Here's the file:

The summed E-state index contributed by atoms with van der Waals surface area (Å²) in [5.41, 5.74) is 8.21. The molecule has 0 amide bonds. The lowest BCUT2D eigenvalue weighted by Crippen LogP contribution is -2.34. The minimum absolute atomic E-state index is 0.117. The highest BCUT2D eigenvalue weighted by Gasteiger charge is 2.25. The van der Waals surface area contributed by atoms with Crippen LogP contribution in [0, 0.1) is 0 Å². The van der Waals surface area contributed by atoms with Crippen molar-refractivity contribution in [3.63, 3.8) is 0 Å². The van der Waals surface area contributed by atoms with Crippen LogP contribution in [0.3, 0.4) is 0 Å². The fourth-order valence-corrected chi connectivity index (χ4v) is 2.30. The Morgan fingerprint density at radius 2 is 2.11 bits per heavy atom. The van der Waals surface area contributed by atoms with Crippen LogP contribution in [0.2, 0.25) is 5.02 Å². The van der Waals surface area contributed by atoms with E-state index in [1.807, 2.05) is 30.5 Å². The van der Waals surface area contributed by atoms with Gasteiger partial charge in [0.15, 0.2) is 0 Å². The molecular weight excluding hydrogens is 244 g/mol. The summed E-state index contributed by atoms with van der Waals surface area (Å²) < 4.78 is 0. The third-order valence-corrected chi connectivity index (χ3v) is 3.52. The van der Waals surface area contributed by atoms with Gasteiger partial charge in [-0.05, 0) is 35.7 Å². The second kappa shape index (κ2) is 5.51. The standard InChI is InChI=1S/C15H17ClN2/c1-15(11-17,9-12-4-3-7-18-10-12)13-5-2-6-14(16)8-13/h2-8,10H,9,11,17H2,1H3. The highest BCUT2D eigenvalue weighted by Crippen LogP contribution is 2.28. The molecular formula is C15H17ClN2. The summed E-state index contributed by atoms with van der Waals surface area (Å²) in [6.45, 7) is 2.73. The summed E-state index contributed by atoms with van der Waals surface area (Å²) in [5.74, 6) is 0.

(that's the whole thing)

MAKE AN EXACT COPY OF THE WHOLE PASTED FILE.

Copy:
The summed E-state index contributed by atoms with van der Waals surface area (Å²) in [5.41, 5.74) is 8.21. The molecule has 0 amide bonds. The lowest BCUT2D eigenvalue weighted by Crippen LogP contribution is -2.34. The minimum absolute atomic E-state index is 0.117. The highest BCUT2D eigenvalue weighted by Gasteiger charge is 2.25. The van der Waals surface area contributed by atoms with Crippen LogP contribution in [0, 0.1) is 0 Å². The van der Waals surface area contributed by atoms with Crippen molar-refractivity contribution in [3.63, 3.8) is 0 Å². The van der Waals surface area contributed by atoms with Crippen LogP contribution in [0.3, 0.4) is 0 Å². The fourth-order valence-corrected chi connectivity index (χ4v) is 2.30. The Morgan fingerprint density at radius 2 is 2.11 bits per heavy atom. The van der Waals surface area contributed by atoms with Crippen LogP contribution in [0.2, 0.25) is 5.02 Å². The van der Waals surface area contributed by atoms with E-state index in [1.807, 2.05) is 30.5 Å². The van der Waals surface area contributed by atoms with Gasteiger partial charge in [0.15, 0.2) is 0 Å². The molecular weight excluding hydrogens is 244 g/mol. The summed E-state index contributed by atoms with van der Waals surface area (Å²) < 4.78 is 0. The third-order valence-corrected chi connectivity index (χ3v) is 3.52. The van der Waals surface area contributed by atoms with Gasteiger partial charge in [-0.05, 0) is 35.7 Å². The second kappa shape index (κ2) is 5.51. The standard InChI is InChI=1S/C15H17ClN2/c1-15(11-17,9-12-4-3-7-18-10-12)13-5-2-6-14(16)8-13/h2-8,10H,9,11,17H2,1H3. The highest BCUT2D eigenvalue weighted by Crippen LogP contribution is 2.28. The molecular formula is C15H17ClN2. The summed E-state index contributed by atoms with van der Waals surface area (Å²) in [6.45, 7) is 2.73. The summed E-state index contributed by atoms with van der Waals surface area (Å²) in [5.74, 6) is 0.